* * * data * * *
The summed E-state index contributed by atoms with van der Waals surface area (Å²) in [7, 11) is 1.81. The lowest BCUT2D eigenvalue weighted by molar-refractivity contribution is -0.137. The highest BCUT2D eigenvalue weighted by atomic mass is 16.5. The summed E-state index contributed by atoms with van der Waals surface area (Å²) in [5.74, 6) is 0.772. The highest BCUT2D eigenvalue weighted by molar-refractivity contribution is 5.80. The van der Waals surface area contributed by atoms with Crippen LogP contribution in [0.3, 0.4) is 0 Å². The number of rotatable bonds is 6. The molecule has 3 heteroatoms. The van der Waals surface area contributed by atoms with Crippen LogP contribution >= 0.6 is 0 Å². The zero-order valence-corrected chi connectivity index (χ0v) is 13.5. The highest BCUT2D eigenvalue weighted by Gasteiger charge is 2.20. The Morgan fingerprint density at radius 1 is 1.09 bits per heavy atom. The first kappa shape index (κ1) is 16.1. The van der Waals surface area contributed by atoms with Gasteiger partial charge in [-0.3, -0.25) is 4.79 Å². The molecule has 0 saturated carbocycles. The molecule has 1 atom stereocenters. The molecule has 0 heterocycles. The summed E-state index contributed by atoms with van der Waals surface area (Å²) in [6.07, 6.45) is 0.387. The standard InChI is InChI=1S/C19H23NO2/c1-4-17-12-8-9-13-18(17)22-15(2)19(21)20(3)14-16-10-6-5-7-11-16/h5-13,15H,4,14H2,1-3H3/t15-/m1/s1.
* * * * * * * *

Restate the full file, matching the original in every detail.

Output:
The summed E-state index contributed by atoms with van der Waals surface area (Å²) in [7, 11) is 1.81. The lowest BCUT2D eigenvalue weighted by molar-refractivity contribution is -0.137. The highest BCUT2D eigenvalue weighted by atomic mass is 16.5. The summed E-state index contributed by atoms with van der Waals surface area (Å²) in [5.74, 6) is 0.772. The highest BCUT2D eigenvalue weighted by molar-refractivity contribution is 5.80. The van der Waals surface area contributed by atoms with Crippen LogP contribution in [0.3, 0.4) is 0 Å². The number of rotatable bonds is 6. The molecule has 3 heteroatoms. The van der Waals surface area contributed by atoms with Crippen LogP contribution >= 0.6 is 0 Å². The zero-order valence-corrected chi connectivity index (χ0v) is 13.5. The highest BCUT2D eigenvalue weighted by Gasteiger charge is 2.20. The Morgan fingerprint density at radius 1 is 1.09 bits per heavy atom. The first kappa shape index (κ1) is 16.1. The van der Waals surface area contributed by atoms with Gasteiger partial charge in [-0.3, -0.25) is 4.79 Å². The molecule has 0 saturated carbocycles. The molecule has 1 atom stereocenters. The molecule has 0 heterocycles. The summed E-state index contributed by atoms with van der Waals surface area (Å²) in [6.07, 6.45) is 0.387. The standard InChI is InChI=1S/C19H23NO2/c1-4-17-12-8-9-13-18(17)22-15(2)19(21)20(3)14-16-10-6-5-7-11-16/h5-13,15H,4,14H2,1-3H3/t15-/m1/s1.